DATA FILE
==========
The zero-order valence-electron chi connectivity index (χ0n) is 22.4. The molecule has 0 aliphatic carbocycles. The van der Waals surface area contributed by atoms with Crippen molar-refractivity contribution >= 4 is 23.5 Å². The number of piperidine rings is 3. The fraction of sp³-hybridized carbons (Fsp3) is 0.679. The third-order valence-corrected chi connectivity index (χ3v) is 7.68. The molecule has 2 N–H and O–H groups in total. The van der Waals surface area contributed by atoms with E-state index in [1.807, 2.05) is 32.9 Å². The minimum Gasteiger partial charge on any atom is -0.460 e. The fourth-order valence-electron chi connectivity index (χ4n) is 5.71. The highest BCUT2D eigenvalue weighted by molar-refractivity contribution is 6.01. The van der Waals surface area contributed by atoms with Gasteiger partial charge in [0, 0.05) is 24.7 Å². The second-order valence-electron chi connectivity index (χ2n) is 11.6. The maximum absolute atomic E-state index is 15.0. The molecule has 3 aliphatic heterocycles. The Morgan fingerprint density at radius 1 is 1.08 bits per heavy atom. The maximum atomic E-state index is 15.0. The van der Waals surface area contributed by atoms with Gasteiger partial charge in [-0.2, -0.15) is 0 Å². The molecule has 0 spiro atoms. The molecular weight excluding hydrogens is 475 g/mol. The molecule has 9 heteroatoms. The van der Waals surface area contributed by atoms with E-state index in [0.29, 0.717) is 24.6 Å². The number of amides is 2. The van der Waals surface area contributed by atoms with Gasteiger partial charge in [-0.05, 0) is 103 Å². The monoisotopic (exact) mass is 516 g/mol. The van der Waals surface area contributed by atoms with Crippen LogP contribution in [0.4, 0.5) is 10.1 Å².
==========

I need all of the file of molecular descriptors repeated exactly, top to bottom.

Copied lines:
The zero-order valence-electron chi connectivity index (χ0n) is 22.4. The molecule has 0 aliphatic carbocycles. The van der Waals surface area contributed by atoms with Crippen molar-refractivity contribution >= 4 is 23.5 Å². The number of piperidine rings is 3. The fraction of sp³-hybridized carbons (Fsp3) is 0.679. The third-order valence-corrected chi connectivity index (χ3v) is 7.68. The molecule has 2 N–H and O–H groups in total. The van der Waals surface area contributed by atoms with E-state index in [1.807, 2.05) is 32.9 Å². The minimum Gasteiger partial charge on any atom is -0.460 e. The fourth-order valence-electron chi connectivity index (χ4n) is 5.71. The highest BCUT2D eigenvalue weighted by molar-refractivity contribution is 6.01. The van der Waals surface area contributed by atoms with Gasteiger partial charge in [0, 0.05) is 24.7 Å². The second-order valence-electron chi connectivity index (χ2n) is 11.6. The maximum absolute atomic E-state index is 15.0. The molecule has 3 aliphatic heterocycles. The Morgan fingerprint density at radius 1 is 1.08 bits per heavy atom. The maximum atomic E-state index is 15.0. The van der Waals surface area contributed by atoms with Gasteiger partial charge in [-0.2, -0.15) is 0 Å². The molecule has 0 spiro atoms. The molecular weight excluding hydrogens is 475 g/mol. The molecule has 9 heteroatoms. The van der Waals surface area contributed by atoms with E-state index in [0.29, 0.717) is 24.6 Å². The number of amides is 2. The van der Waals surface area contributed by atoms with Gasteiger partial charge in [-0.05, 0) is 103 Å². The monoisotopic (exact) mass is 516 g/mol. The van der Waals surface area contributed by atoms with Crippen LogP contribution in [0.4, 0.5) is 10.1 Å².